How are you big goals coming along?
Did you set up enormous plans at the beginning of ROW80 that are beginning to feel unattainable? If so, you’re not alone. We didn’t get in this whole goal-setting challenge to create easy achievements for ourselves.
We came to accomplish something.
Unfortunately, we feel even worse if we miss that big goal. We go through a mindset that goes something like, “This challenge is 80 days long, and I missed that one goal that was going to prove how awesome of writer I really am…”
Breaking Down the Bigger Goals into Lots of Smaller Goals
I’m currently reading “Rework” by Jason Fried and David Heinemeier Hansson, and it’s already rocking my world. It’s the type of book that I heard about a long time ago now, and I kept meaning to get to it.
The authors have a few sections in their book that really struck me in regards to meeting your goals. Their first big idea: “Your estimates suck.”
If we can’t accurately estimate how long it will take us to get to the grocery store and back, how on earth are we going to nail down a more abstract process like creativity?
Going for the big goals that we think we’ll accomplish in 80 days might end up taking a year, or it could come to us in 60 days. Rather than putting all of our energy in one do-or-die type of test, we should instead create loads of small goals that add up to the major goal.
If I want to write 100,000 words in a month, I can’t think about the entire challenge. I have to think about the checkpoints along the way. The process then goes something like this, “This week, I’ll focus on chapters 3 and 4. Since my chapters average at 4,000 words, I know that I’ll be keeping on track to reach the overall goal.”
You’re not suddenly writing less, but you are giving yourself a mental victory with each completed chapter. And victories are crucial to accomplishments.
Make Tiny Decisions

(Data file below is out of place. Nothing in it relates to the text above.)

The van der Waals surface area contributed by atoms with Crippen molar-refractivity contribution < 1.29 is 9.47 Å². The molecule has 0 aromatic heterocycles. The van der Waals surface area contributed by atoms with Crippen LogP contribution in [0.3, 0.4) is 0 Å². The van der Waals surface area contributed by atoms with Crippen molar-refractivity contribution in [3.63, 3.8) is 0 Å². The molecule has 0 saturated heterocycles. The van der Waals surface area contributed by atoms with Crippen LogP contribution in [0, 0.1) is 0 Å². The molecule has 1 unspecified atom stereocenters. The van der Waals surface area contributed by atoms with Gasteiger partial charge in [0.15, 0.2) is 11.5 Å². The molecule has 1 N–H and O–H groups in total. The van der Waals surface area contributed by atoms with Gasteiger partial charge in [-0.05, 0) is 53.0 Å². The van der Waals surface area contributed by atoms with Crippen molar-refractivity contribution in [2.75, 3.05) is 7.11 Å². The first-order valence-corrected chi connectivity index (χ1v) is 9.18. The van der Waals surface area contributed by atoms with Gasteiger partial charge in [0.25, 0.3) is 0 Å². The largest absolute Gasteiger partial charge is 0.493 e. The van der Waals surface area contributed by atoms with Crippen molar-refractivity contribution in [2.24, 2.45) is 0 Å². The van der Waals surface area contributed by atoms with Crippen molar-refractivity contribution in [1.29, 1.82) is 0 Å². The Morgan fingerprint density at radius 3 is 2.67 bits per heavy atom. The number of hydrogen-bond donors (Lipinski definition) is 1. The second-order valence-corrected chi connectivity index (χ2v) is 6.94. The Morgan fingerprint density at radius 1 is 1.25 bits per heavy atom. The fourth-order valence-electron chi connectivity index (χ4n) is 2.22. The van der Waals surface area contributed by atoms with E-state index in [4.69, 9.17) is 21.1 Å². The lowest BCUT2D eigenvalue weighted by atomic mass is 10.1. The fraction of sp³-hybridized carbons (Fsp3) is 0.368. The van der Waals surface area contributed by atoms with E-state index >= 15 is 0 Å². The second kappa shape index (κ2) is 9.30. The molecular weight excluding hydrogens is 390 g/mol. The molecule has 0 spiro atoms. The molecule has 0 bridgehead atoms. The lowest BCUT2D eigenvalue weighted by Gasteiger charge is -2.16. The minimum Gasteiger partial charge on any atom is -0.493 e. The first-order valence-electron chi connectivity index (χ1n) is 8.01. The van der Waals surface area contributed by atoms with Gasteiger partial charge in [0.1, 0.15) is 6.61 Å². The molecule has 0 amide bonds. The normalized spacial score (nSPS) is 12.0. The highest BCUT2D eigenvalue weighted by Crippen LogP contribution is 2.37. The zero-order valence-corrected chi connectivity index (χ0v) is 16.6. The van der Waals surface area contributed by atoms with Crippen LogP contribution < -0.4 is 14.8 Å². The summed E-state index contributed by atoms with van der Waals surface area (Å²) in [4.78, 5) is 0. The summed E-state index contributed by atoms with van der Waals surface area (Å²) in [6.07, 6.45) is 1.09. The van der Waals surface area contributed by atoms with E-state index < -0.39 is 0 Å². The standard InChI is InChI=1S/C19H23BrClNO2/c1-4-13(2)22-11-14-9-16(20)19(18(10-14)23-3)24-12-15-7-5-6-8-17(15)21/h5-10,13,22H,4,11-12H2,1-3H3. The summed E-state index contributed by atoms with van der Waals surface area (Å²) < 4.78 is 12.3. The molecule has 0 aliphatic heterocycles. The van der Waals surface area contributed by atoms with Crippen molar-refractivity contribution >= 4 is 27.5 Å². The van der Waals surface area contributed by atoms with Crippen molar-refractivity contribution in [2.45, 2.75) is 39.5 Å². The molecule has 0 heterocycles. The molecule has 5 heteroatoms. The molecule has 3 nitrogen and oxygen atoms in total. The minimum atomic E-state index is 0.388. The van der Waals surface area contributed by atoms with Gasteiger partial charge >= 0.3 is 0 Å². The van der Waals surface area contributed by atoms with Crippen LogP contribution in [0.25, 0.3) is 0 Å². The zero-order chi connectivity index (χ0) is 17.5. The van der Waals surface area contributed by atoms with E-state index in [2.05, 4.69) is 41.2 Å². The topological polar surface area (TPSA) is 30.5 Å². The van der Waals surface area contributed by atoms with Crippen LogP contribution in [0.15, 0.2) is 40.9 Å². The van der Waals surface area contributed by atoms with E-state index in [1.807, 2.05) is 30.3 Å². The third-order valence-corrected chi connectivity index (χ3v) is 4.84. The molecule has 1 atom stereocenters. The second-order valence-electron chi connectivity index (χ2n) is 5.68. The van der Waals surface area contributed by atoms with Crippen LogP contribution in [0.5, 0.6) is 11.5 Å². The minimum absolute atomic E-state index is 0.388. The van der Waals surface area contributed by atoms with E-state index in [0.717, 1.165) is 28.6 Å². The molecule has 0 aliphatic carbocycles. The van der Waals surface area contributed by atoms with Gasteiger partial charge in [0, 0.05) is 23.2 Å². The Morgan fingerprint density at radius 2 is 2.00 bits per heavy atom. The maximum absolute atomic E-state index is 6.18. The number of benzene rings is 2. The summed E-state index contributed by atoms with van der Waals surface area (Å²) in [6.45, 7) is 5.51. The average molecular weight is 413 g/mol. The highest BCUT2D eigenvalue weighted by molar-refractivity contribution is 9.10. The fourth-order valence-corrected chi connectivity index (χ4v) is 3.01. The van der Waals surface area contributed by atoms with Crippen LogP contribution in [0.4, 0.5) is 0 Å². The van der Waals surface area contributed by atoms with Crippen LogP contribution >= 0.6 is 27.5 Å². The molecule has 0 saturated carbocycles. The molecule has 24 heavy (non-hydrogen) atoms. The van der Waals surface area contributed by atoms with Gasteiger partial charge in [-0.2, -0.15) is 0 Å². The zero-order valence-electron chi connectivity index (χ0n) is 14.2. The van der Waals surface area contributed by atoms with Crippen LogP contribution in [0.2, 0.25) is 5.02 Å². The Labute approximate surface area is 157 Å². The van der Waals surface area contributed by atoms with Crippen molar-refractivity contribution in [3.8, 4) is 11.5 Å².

Another bit of advice that the authors give that I find extremely relevant to the creative process is to “make tiny decisions.” When we’re faced with a major crossroads kind of decision, we feel paralyzed about answering it in exactly the right way.
And with writing, answering a major question the wrong way could mean extensive re-writes. We have to get it right on the first go-round, don’t we?
Not really, but to take even more pressure off of ourselves, what if we focused on the smaller choices? Let’s say your character is faced with a massively important decision of going off to college and leaving her true love behind, or staying home and passing up that amazing scholarship to an elite university. That decision is going to affect the character and the story pretty dramatically.
Rather than endlessly fretting, you could simply write outlines out for either path that the decision could take. Notice that we’re already doingsomething here instead of just waiting for the perfect answer to come to us. After the outlines are complete it’s simply a matter of picking which story would be more interesting to tell.
It’s the same decision, but the drama of it has been reduced significantly. We’re not blindly throwing all of our hope on a plot decision because it felt right at the time.
And if we’re completely wrong about the plot decision, then we can easily switch course. After all, we already have an outline to work from.
Make Your Challenges Easier on Yourself
This week, look for ways that you can break down your big goals into smaller accomplishments. Can you lower the risk of each decision to help ramp up your creativity? The more you get comfortable with taking those risks and getting things done, the more you can do.